Most of you know this September, I shot my first caribou. I have shot at one caribou before in what my dad calls a “bad scenario,” but really, it was my first time actually hitting the target.
We had traveled down a four-wheeler trail and arrived around late morning. Right away we spotted four big bulls feeding down in a grassy swamp. After a flurry of gun cases and meat bags, we headed toward the animals.
On the way over, I started developing second thoughts, as all hunters do. It wasn’t that I was afraid of killing the caribou, I just was concerned that I would wound the animal and it would run into the woods and we might not find it. My dad looked behind him because my steps became slower and I was lagging behind. I felt my face turning white, and my hands becoming clammy. After what seemed like a few seconds, we slowed and crouched down. All I could hear was the pounding of my nervous heart, the crunch of our footsteps, and the nonstop creaking of my dad’s pack. We stalked within a 100 yards of the animals and dad set up the tripod and I flicked the safety lever off.
Keeping my fingers away from the trigger, I waited quietly for a good view of a shoulder blade. Taking deep breaths, I tried to get ahold of my scattered emotions. Hunting wasn’t that stressful: it’s supposed to be jovial; it’s natural to be nervous, right? The caribou went from here to there snagging bits and pieces of tundra shrub. One caribou roamed from the group, and I kept the cross hairs on it for a shot behind the shoulder.
Congenial is not a realistic way to describe what I was feeling; in fact it was the total opposite. The caribou never really gave me a clear target, so I relaxed. By now the caribou had set off to search for some better tundra, so we looked elsewhere for game. We spotted another group and decided to find out if there were any bulls.
Staying low, we snuck up and climbed a small hill and set up the tripod to look for the bulls in the group. There were two, and they were about the same size. I carefully stood up and the caribou sensed danger. One by one they passed through a small clearing and disappeared. One bull went past, but there was a cow behind it, and I didn’t want to take a chance. The other bull started through; dad made a sound and the caribou stopped and looked at us. I knew this was my chance. Nonchalantly, I took aim. The shot echoed through my ears and the bull took off.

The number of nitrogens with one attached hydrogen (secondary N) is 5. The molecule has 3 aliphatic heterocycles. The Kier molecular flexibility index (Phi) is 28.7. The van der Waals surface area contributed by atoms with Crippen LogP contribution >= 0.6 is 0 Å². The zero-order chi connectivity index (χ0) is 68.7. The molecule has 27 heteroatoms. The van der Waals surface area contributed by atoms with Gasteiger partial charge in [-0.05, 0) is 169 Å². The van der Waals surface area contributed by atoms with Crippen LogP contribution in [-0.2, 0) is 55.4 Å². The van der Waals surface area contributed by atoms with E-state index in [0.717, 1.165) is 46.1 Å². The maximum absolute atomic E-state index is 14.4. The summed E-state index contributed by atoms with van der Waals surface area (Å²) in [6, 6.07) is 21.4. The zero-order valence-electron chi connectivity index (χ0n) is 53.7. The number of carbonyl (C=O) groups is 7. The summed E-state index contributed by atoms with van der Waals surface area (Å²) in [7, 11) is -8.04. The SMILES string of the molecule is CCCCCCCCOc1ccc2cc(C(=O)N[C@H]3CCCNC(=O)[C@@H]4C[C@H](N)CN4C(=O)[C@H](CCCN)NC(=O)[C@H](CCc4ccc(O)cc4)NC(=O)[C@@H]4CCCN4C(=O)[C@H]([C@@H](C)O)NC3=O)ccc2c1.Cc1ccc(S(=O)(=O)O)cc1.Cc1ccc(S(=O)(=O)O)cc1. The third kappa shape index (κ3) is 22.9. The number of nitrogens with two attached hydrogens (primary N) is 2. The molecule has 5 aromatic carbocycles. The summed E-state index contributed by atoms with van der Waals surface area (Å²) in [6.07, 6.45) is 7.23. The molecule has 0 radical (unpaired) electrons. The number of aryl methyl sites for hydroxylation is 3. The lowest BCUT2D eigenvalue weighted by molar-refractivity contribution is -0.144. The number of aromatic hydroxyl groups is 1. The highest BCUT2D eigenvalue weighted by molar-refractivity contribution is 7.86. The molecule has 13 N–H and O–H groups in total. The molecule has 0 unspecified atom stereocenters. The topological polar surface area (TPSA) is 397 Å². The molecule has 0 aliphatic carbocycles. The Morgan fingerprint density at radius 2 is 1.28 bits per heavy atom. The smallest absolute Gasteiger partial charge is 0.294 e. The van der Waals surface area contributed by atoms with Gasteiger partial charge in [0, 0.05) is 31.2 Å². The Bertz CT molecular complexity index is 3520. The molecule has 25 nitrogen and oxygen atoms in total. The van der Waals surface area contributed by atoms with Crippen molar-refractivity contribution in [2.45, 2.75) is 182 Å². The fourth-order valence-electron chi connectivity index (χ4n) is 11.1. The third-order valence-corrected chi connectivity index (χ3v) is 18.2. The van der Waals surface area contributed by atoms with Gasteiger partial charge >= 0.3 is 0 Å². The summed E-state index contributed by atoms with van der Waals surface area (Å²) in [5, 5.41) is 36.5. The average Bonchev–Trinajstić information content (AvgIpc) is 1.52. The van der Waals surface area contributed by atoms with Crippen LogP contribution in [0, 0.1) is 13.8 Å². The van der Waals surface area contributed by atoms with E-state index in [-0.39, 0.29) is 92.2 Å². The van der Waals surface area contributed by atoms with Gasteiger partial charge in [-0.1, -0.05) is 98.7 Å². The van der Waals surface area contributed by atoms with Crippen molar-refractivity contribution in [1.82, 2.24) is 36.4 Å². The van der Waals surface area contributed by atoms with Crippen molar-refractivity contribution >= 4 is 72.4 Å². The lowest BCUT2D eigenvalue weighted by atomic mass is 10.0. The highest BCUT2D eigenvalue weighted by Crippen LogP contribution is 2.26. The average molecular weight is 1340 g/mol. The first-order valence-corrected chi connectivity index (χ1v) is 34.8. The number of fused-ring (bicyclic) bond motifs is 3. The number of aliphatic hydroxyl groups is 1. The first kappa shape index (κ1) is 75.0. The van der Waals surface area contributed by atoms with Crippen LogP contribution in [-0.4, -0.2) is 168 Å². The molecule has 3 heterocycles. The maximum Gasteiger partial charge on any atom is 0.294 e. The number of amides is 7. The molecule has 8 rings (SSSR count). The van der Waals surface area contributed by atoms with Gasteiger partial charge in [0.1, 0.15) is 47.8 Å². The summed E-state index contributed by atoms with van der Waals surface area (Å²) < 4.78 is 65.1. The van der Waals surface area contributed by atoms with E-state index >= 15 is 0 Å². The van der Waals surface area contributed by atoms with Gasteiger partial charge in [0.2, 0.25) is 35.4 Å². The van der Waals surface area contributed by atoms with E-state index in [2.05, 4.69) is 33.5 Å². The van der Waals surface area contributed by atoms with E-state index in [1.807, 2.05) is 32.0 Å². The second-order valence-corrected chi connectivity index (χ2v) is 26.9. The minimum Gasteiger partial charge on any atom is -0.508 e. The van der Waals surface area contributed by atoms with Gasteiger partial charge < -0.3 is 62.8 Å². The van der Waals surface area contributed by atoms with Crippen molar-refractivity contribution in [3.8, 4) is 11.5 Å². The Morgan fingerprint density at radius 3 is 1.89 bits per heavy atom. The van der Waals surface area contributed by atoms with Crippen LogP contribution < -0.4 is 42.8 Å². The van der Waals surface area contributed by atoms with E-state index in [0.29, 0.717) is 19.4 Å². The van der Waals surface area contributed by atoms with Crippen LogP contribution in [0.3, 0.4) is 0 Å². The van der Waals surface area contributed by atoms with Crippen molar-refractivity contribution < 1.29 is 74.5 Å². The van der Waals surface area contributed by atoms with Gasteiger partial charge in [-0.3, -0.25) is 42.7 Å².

Dad didn’t know if I hit it right, so he loaded his gun. We strained our eyes to see the group. Then the caribou I had shot appeared in a small clearing. My dad shot at it and it laid down. A few seconds later it stood up again rather slothfully and dad shot it yet again. It fell down and didn’t move for a few minutes. I stayed on the hill and dad snuck up on it ready to make the final shot. The shot echoed through my ears.
The caribou itself was rather plump, and small. When dad shot it in the head, he dislodged an antler, so the rack was rather grotesque. The eyes, because it was wounded, were gawky in appearance. There’s is only one way to describe them: bulging. The eyes were sticking out of its head like one of those plastic toys that when you squeeze it the eyes pop out.
After the pictures it was time to get to work. I will spare you the details, but for people who understand, one of the shots burst the stomach, so it smelled like roses the entire time (grimace.) After doing the dirty work, we hiked back to the four wheeler. Dad must have packed it about one and half miles. It took two trips because dad didn’t bring an extra pack,( not that I was strong enough to carry or even lift one). It took a couple hours, but we made it.
This hunt taught me that hunting is exciting, but you should relax all the same. It’s the same with life. You need to take the time to enjoy it, but you also need to move on or you will miss out on the treasures life has to offer.